This is the second incarnation of the Mt. Waldo Granite Company which sat on the shore of the Penobscot River on what is now Rt. 1A. The Mt. Waldo quarry officially opened in 1853 and in 1880, the business Mt. Waldo Granite Works was incorporated. Their specialty was cutting paving stones. Oxen were the first means of hauling granite from the quarry to the wharf on the Penobscot River and they were eventually replaced by a railway. The wharf had 300 feet of deep water frontage and two derricks of 20 ton capacity each loaded massive blocks onto waiting schooners which could carry as much as 1300 tons. Schooners were used exclusively until 1911 and then large barges used. Eventually the railroad arrived in Frankfort from Stockton and allowed a quicker and better method of transporting granite.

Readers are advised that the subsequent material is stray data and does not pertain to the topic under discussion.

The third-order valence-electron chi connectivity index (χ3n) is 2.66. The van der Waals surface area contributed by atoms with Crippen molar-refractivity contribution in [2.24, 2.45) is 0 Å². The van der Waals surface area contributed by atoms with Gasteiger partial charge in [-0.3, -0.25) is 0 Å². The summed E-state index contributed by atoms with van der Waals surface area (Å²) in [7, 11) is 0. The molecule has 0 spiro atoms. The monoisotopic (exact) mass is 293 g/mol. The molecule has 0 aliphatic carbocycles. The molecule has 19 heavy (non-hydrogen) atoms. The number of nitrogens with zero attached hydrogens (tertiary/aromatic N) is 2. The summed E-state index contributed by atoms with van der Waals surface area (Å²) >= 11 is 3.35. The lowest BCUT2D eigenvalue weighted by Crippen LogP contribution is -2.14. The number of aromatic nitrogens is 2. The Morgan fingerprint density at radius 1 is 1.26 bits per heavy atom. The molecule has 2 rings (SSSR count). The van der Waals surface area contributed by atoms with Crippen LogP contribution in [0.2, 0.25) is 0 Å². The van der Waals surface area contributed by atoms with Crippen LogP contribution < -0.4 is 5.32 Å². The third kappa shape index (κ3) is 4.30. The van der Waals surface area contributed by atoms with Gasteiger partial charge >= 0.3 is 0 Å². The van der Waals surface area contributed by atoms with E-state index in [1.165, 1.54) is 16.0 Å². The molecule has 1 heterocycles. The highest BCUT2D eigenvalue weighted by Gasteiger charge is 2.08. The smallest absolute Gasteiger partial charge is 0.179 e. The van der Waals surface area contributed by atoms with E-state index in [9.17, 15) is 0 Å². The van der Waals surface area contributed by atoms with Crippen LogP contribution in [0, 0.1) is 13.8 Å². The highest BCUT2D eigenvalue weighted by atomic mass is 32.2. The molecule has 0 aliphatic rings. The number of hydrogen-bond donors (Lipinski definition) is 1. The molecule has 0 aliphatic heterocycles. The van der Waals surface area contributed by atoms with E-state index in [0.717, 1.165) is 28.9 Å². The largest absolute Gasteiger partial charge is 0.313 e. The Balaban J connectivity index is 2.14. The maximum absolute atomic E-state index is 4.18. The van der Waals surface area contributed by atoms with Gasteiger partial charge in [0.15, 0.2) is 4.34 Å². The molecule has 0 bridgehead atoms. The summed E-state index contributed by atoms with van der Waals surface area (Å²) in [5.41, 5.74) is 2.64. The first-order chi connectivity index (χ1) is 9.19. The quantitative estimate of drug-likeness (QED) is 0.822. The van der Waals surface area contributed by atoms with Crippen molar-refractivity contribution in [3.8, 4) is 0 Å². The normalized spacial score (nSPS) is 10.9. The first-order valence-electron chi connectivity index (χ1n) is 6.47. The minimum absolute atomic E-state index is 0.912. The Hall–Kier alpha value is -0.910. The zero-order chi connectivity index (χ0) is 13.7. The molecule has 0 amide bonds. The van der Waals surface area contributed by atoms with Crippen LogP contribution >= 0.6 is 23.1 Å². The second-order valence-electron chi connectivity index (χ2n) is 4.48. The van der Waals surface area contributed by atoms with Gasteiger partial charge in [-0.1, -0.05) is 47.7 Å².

In the spring of 1916, the Mt. Waldo Granite Works filed for bankruptcy and in 1923 a fire destroyed the buildings and cutting sheds. In 1930, the property was purchased an Italian immigrant, Bruno Grenci and his partner Thomas Ellis. After 20 years of inactivity, Mt. Waldo again came to life, returning Frankfort to the busy era it had once been with the opening of the Mt. Waldo Granite Company. A new railway was laid, a steel derrick was built at the wharf and a large steel stone shed was constructed as seen in this photograph. The plant employed close to 100 men. During WWII, quarry operations were difficult and the company was forced to close from 1942-1945 due to a lack of steel for saws and the buildings in this photographed were dismantled and shipped to South Portland for the war effort. New buildings were built in 1945 and the business continued until 1966. The granite shed briefly became “Mohammed’s Mountain Marina” and then the “Bargain Palace”, a discount used clothing outlet before being razed in 1966 and the site is now a state park.
Help From: Robert Drew, Frankfort Historian